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Many of the "Steganography software" which is in the market today is based on the file decepetion.If we find a steganography program that increases the output file size just by the amount we have embedded, then the program is obviously a file deception.If there is some secrete data then we should encrypt in such a way that it is not readable for the third party.A solution to Keep secrete information very safe is known as Data Encryption.It is totally based on scrambling the data by using some type of the secrete key.

However,encrypting the data will draw more attention of the people who have not encrypted the data.So, it is very to the owner to know whether the data is encrypted or not.By, this we can know that the encrypting is not enough. There is another solution which is known steganography.

There are two types of data in steganography, one is the secret data that is very valuable and the other is a type of media data "vessel" or "carrier" or "dummy" data.Vessel data is essential, but it is not so valuable.It is defined as the data in which the valuable data is "embedded". The data which is already embedded in the vessel data is called "stego data".By using the stego data we can extract the secret or the valuable data. For embedding and extracting the data we need a special program and a key.

A typical vessel is an image data with Red, Green, and Blue color components present in it in a 24 bits pixel structure. The illustration below shows a general scheme of Steganography.

Steganography is a technique which is used to hide secret data by embedding it in some innocent looking media data like Mona lisa in the above picture.The data which is embedded is very safe because Steganography hides both the content and the location of the secret information.In the media data there are many different methods to embed the data.It is highly impossible to detect which method is used for embedding the data.Steganography can co-operate with cryptography in the sense that it can embed the encrypted secret data and make it much safer.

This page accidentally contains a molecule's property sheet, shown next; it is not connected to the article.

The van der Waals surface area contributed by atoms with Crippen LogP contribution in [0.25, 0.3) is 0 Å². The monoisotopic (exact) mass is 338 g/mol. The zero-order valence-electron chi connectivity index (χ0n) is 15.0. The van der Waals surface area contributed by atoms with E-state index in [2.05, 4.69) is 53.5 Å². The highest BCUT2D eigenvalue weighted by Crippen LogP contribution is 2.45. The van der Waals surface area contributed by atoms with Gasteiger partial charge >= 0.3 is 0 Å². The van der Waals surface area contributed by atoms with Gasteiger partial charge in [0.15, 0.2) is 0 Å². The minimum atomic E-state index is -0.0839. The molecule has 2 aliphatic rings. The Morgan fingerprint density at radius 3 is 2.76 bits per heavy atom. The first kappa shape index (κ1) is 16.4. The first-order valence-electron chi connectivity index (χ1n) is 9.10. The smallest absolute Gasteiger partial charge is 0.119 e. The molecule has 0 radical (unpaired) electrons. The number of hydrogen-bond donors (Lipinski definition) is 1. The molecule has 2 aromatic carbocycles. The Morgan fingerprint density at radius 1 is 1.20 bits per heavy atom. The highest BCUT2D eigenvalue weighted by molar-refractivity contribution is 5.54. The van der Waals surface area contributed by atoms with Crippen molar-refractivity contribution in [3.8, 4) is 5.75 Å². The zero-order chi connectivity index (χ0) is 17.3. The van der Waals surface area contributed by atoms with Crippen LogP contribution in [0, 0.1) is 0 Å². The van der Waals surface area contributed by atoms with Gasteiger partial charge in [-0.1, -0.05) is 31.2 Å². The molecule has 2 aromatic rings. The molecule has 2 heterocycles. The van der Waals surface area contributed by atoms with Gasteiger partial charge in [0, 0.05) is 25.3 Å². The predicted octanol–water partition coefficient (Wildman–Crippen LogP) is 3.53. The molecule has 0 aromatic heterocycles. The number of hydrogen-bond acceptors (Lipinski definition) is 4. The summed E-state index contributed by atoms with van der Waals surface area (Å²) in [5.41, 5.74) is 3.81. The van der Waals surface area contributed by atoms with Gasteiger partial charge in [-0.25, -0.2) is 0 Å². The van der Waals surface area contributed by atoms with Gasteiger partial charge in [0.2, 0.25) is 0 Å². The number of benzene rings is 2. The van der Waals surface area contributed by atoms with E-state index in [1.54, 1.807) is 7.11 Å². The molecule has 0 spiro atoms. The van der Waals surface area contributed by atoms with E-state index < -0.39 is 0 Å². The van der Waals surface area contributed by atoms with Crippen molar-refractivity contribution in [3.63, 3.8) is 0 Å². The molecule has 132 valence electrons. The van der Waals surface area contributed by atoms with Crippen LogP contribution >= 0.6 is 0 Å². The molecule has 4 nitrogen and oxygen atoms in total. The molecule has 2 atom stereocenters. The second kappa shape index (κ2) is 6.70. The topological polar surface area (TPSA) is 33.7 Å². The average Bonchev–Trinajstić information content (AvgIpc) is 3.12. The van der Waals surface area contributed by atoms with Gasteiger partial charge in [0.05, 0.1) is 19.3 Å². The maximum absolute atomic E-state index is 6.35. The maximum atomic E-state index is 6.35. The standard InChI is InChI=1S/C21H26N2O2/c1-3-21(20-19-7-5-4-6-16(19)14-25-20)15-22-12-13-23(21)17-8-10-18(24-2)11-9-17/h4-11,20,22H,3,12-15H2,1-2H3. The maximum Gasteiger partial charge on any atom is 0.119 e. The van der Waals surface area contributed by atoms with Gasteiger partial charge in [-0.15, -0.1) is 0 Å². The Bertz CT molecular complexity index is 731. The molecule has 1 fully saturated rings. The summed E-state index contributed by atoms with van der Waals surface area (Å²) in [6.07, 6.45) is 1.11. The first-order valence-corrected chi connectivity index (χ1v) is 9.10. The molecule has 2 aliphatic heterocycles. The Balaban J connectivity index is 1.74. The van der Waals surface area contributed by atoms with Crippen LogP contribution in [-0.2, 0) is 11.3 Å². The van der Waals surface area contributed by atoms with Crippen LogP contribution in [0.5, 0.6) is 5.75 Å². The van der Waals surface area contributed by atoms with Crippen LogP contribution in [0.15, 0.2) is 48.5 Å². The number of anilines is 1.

The most important point in the steganography technique is that the stego data does not have any evidence that some extra data is embedded there.In other way, the vessel data and the stego data must be very similar.The user of the steganography should discard the original vessel data after embedding,so that no one can compare the stego and the original data.

It is also important that the capacity for embedding the data is large.As it is larger it is better.Of all the currently available steganography methods the BPCS method is the best.

### LEAST SIGNIFICANT BIT INSERTION

One of the most common techniques used in Steganography today is called least significant bit (LSB) insertion. This method is exactly what it sounds like; the least significant bits of the cover-image are altered so that they form the embedded information. The following example shows how the letter A can be hidden in the first eight bytes of three pixels in a 24-bit image.

Pixels: (00100111 11101001 11001000)

(00100111 11001000 11101001)

(11001000 00100111 11101001)

A: 01000001

Result: (00100110 11101001 11001000)

(00100110 11001000 11101000)

(11001000 00100111 11101001)

The three underlined bits are the only three bits that were actually altered. LSB insertion requires on average that only half the bits in an image be changed. Since the 8-bit letter A only requires eight bytes to hide it in, the ninth byte of the three pixels can be used to begin hiding the next character of the hidden message.

A slight variation of this technique allows for embedding the message in two or more of the least significant bits per byte. This increases the hidden information capacity of the cover-object, but the cover-object is degraded more, and therefore it is more detectable. Other variations on this technique include ensuring that statistical changes in the image do not occur. Some intelligent software also checks for areas that are made up of one solid color. Changes in these pixels are then avoided because slight changes would cause noticeable variations in the area .While LSB insertion is easy to implement, it is also easily attacked. Slight modifications in the color palette and simple image manipulations will destroy the entire hidden message.

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Examples of our workSome examples of these simple image manipulations include image resizing and cropping.

### Applications of Steganography :

Steganography is applicable to, but not limited to, the following areas.